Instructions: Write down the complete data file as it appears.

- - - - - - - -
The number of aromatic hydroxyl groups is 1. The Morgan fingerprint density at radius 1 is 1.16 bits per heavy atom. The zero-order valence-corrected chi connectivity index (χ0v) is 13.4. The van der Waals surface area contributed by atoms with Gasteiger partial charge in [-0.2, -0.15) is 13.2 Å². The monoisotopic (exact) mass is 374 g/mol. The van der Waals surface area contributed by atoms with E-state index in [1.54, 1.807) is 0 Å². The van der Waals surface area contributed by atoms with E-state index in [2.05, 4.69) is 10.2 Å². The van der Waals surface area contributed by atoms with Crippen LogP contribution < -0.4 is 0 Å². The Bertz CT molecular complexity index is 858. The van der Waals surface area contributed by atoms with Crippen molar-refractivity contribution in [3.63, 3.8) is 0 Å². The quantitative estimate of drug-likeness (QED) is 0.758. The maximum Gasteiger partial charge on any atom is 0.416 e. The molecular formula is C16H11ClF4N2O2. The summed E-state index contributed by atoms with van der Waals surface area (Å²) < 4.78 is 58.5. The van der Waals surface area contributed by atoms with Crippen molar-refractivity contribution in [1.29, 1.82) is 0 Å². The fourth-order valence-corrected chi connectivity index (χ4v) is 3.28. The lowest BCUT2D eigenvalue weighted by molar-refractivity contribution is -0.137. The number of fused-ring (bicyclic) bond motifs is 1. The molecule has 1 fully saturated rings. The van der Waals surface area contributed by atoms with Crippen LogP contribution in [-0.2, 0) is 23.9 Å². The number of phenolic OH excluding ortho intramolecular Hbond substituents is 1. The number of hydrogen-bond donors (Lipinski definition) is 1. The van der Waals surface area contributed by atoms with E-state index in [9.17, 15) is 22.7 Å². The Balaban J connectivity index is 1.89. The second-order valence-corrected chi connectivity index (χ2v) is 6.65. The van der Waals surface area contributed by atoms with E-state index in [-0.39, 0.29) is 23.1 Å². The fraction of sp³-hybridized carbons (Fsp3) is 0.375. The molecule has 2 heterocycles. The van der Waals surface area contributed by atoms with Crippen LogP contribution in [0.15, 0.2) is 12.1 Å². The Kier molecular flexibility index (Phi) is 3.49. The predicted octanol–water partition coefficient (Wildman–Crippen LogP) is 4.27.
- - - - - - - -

The number of aromatic hydroxyl groups is 1. The Morgan fingerprint density at radius 1 is 1.16 bits per heavy atom. The zero-order valence-corrected chi connectivity index (χ0v) is 13.4. The van der Waals surface area contributed by atoms with Gasteiger partial charge in [-0.2, -0.15) is 13.2 Å². The monoisotopic (exact) mass is 374 g/mol. The van der Waals surface area contributed by atoms with E-state index in [1.54, 1.807) is 0 Å². The van der Waals surface area contributed by atoms with E-state index in [2.05, 4.69) is 10.2 Å². The van der Waals surface area contributed by atoms with Crippen LogP contribution < -0.4 is 0 Å². The Bertz CT molecular complexity index is 858. The van der Waals surface area contributed by atoms with Crippen molar-refractivity contribution in [3.63, 3.8) is 0 Å². The quantitative estimate of drug-likeness (QED) is 0.758. The maximum Gasteiger partial charge on any atom is 0.416 e. The molecular formula is C16H11ClF4N2O2. The summed E-state index contributed by atoms with van der Waals surface area (Å²) < 4.78 is 58.5. The van der Waals surface area contributed by atoms with Crippen molar-refractivity contribution in [1.29, 1.82) is 0 Å². The fourth-order valence-corrected chi connectivity index (χ4v) is 3.28. The lowest BCUT2D eigenvalue weighted by molar-refractivity contribution is -0.137. The number of fused-ring (bicyclic) bond motifs is 1. The molecule has 1 fully saturated rings. The van der Waals surface area contributed by atoms with Crippen LogP contribution in [-0.2, 0) is 23.9 Å². The number of phenolic OH excluding ortho intramolecular Hbond substituents is 1. The number of hydrogen-bond donors (Lipinski definition) is 1. The van der Waals surface area contributed by atoms with E-state index in [9.17, 15) is 22.7 Å². The Balaban J connectivity index is 1.89. The second-order valence-corrected chi connectivity index (χ2v) is 6.65. The van der Waals surface area contributed by atoms with E-state index in [-0.39, 0.29) is 23.1 Å². The fraction of sp³-hybridized carbons (Fsp3) is 0.375. The molecule has 2 heterocycles. The van der Waals surface area contributed by atoms with Crippen LogP contribution in [0.15, 0.2) is 12.1 Å². The Kier molecular flexibility index (Phi) is 3.49. The predicted octanol–water partition coefficient (Wildman–Crippen LogP) is 4.27.